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Porto’s André Silva brings Leicester down to earth in final group game

The Guardian logo The Guardian 08-12-2016 Nick Ames
Porto’s André Silva, right, scores the opening goal against Leicester City in the Champions League Group G game. © AP Porto’s André Silva, right, scores the opening goal against Leicester City in the Champions League Group G game.

As chapters in a Champions League adventure go, this could hardly have been less romantic. Better sides than Leicester have fallen at Estádio do Dragão and it spoke warmly of their achievements to this point that Claudio Ranieri could afford to field a skeleton lineup for what could have been their toughest Group G assignment.

The shame in this defeat, confirmed by two goals from André Silva either side of slick finishes from Jesús Corona and Yacine Brahimi before Diogo Jota completed the rout, is superficially slight but Porto could not have dreamed of more supine opposition against which to ensure their own progress. Any thoughts of a pick-me-up before the critical meeting with Manchester City on Saturday were exposed as fantasy.

Whether Leicester are in a position to allow the disappointments, however incidental, to pile up seems an increasingly relevant question. The intention was surely to enjoy nights on such an exalted stage more than this but instead the impression persists of accelerating poor form. Riyad Mahrez, Jamie Vardy, Robert Huth and Islam Slimani were all left at home and their replacements came nowhere near a level that might shake their out-of-touch peers into life. That it took Iker Casillas a full 31 minutes, at which point he was obliged to play a goal kick 20 yards to his right, to touch the ball, told enough of Leicester’s application.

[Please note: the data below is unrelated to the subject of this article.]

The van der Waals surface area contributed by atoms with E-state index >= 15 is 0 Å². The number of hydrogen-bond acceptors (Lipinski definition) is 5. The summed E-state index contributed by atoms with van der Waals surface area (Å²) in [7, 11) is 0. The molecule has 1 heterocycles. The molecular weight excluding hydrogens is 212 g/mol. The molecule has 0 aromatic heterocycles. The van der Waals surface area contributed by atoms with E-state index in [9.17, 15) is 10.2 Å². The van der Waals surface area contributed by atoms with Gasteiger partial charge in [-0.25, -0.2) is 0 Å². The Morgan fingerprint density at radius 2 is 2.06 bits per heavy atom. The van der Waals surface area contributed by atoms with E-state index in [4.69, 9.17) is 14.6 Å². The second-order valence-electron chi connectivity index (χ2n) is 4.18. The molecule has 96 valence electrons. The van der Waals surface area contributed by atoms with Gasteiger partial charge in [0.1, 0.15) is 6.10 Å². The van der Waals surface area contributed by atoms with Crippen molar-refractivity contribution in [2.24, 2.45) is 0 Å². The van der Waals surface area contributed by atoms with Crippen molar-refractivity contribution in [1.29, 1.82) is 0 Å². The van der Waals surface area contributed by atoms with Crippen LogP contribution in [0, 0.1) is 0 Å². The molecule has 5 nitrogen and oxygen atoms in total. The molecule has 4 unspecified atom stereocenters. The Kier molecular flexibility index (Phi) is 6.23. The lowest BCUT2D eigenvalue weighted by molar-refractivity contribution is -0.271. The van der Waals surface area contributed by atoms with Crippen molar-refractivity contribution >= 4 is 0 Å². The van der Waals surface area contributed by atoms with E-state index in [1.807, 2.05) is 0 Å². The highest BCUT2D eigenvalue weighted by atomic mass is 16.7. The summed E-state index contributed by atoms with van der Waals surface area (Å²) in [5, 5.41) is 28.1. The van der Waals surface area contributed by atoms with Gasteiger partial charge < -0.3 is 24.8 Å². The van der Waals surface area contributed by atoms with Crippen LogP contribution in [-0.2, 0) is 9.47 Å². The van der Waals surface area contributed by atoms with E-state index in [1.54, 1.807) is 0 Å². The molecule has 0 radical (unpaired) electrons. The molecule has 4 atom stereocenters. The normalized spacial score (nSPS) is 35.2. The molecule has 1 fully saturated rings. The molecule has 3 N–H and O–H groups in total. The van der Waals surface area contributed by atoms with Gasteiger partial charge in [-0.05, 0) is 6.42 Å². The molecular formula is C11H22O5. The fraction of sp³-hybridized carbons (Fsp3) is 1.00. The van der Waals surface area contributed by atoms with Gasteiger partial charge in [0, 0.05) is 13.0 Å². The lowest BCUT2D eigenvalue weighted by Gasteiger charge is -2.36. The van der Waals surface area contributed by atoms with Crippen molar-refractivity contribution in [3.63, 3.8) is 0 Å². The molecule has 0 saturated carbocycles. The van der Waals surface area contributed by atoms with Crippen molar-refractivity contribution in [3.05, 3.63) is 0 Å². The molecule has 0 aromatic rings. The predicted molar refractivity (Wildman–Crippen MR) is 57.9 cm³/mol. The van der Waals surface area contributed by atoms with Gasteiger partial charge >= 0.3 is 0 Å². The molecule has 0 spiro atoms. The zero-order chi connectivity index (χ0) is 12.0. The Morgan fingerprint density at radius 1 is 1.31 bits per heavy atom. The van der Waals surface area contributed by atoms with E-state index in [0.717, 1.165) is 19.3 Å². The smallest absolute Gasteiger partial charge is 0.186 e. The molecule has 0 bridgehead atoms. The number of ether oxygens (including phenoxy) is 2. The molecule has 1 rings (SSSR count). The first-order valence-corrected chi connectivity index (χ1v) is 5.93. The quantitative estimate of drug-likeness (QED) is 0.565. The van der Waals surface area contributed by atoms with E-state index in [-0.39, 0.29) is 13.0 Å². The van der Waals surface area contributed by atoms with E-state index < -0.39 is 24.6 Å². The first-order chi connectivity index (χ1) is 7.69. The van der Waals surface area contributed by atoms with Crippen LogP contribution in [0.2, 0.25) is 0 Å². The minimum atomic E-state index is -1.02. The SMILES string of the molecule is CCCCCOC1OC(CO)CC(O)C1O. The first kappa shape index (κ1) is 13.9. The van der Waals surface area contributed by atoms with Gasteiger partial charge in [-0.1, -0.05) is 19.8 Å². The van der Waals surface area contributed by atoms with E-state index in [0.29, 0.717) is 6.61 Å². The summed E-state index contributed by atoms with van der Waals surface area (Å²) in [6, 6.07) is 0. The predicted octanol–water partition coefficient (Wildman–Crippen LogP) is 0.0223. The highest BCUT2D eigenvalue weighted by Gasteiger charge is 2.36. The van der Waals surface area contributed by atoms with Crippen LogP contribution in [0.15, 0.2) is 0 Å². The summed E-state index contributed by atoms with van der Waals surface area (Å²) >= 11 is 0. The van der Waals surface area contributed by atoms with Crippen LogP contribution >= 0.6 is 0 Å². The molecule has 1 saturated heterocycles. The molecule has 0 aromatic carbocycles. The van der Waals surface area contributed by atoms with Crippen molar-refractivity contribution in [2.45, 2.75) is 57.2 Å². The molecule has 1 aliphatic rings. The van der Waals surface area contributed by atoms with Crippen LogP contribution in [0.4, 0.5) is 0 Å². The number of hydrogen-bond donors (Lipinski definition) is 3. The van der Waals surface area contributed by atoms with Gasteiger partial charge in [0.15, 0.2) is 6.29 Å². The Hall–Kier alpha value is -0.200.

The tone was set within six minutes. Ben Hamer, starting in goal for the first time since January 2015, might have appreciated the early warming of palms from Brahimi’s deflected cross but the resulting corner afforded him rather less practice. Jeffrey Schlupp certainly had Silva under close guard as Corona delivered but, preferring to shove rather than mount a challenge of note, was rooted as his opponent shrugged him off to nod past an exposed Hamer.

Porto’s single-goal win against Braga at the weekend had followed four consecutive scoreless draws and the statistic was made to seem a trick of the imagination. Jota, surging in from the left, fizzed a 20-yard drive wide of the near post and Luis Hernández stabbed away a centre from Corona. By the 20th minute Leicester had barely left their own half and such was their opponents’ domination that when Silva, lifting Maxi Pereira’s cutback over, missed glaringly shortly afterwards it was hard to sense any potential regret.

The impression was confirmed in thrilling fashion. Schlupp was again unconvincing in the challenge as Alex Telles bustled past him towards the left byline but there was plenty of work for Corona to do when the Brazilian’s cross found him beyond the back post. He made light of it; the volleyed connection, with the laces of his left foot, could not have been sweeter and nor could the ball have arced more perfectly into Hamer’s top corner.

Brahimi skewed wide but would not wait long for something more substantial. Leicester were operating at training pace, doing no service to the notion that individual reputations might be enhanced by bright showings here, and were carved open again a minute before half-time when the right-back Pereira was allowed to overlap untracked. The Porto players were queuing up but it was Brahimi, executing a difficult chance on the run, who backheeled cutely ahead of Hamer.

Schlupp’s replacement by Marc Albrighton for the second half was no surprise; Ahmed Musa’s by Leonardo Ulloa was more eyecatching for the simple reminder it provided that the forward had been on the pitch. The changes brought some early improvement, an Albrighton sortie resulting in Demarai Gray’s half‑volley over the crossbar, but it quickly proved illusory.

Danny Drinkwater’s 64th-minute foul on Silva was punished by the forward’s unfussy finish from the spot, before Jota exposed Ben Chilwell to run through and finish comfortably 13 minutes from time. Ranieri could take heart from a full 90 minutes for Nampalys Mendy, the intended replacement for N’Golo Kanté, who had been injured since August, but Leicester need may more than a replica of last season’s lung-busting midfield heroics to play themselves back into shape.

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